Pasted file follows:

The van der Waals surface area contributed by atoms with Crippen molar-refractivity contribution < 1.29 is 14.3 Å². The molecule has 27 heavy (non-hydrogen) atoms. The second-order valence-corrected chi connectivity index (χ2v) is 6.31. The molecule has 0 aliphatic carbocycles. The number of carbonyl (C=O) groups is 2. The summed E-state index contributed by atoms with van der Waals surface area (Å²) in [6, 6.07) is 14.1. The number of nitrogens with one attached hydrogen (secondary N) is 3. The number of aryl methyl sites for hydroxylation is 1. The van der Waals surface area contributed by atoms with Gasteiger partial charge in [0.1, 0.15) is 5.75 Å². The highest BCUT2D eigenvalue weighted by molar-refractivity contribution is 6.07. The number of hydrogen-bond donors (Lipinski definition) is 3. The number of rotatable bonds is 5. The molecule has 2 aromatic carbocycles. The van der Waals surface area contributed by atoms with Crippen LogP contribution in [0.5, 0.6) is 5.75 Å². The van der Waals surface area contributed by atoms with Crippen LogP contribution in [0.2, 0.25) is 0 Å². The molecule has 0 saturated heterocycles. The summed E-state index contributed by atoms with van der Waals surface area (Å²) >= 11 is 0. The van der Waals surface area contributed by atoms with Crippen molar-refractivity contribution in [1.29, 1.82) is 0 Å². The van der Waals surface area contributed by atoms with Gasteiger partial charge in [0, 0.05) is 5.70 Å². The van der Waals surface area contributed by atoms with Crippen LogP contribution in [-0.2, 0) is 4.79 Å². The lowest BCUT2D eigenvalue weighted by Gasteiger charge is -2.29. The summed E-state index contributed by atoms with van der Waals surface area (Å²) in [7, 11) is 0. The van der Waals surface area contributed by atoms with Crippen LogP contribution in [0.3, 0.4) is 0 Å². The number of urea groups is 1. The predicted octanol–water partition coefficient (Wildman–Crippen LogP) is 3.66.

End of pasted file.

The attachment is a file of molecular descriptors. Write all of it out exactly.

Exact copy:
The van der Waals surface area contributed by atoms with Crippen molar-refractivity contribution < 1.29 is 14.3 Å². The molecule has 27 heavy (non-hydrogen) atoms. The second-order valence-corrected chi connectivity index (χ2v) is 6.31. The molecule has 0 aliphatic carbocycles. The number of carbonyl (C=O) groups is 2. The summed E-state index contributed by atoms with van der Waals surface area (Å²) in [6, 6.07) is 14.1. The number of nitrogens with one attached hydrogen (secondary N) is 3. The number of aryl methyl sites for hydroxylation is 1. The van der Waals surface area contributed by atoms with Gasteiger partial charge in [0.1, 0.15) is 5.75 Å². The highest BCUT2D eigenvalue weighted by molar-refractivity contribution is 6.07. The number of hydrogen-bond donors (Lipinski definition) is 3. The number of rotatable bonds is 5. The molecule has 2 aromatic carbocycles. The van der Waals surface area contributed by atoms with Crippen LogP contribution in [0.5, 0.6) is 5.75 Å². The van der Waals surface area contributed by atoms with Crippen LogP contribution in [0.2, 0.25) is 0 Å². The molecule has 0 saturated heterocycles. The summed E-state index contributed by atoms with van der Waals surface area (Å²) >= 11 is 0. The van der Waals surface area contributed by atoms with Crippen molar-refractivity contribution in [1.29, 1.82) is 0 Å². The van der Waals surface area contributed by atoms with Gasteiger partial charge in [0, 0.05) is 5.70 Å². The van der Waals surface area contributed by atoms with Crippen LogP contribution in [-0.2, 0) is 4.79 Å². The lowest BCUT2D eigenvalue weighted by Gasteiger charge is -2.29. The summed E-state index contributed by atoms with van der Waals surface area (Å²) in [7, 11) is 0. The van der Waals surface area contributed by atoms with Crippen LogP contribution in [0.3, 0.4) is 0 Å². The number of urea groups is 1. The predicted octanol–water partition coefficient (Wildman–Crippen LogP) is 3.66.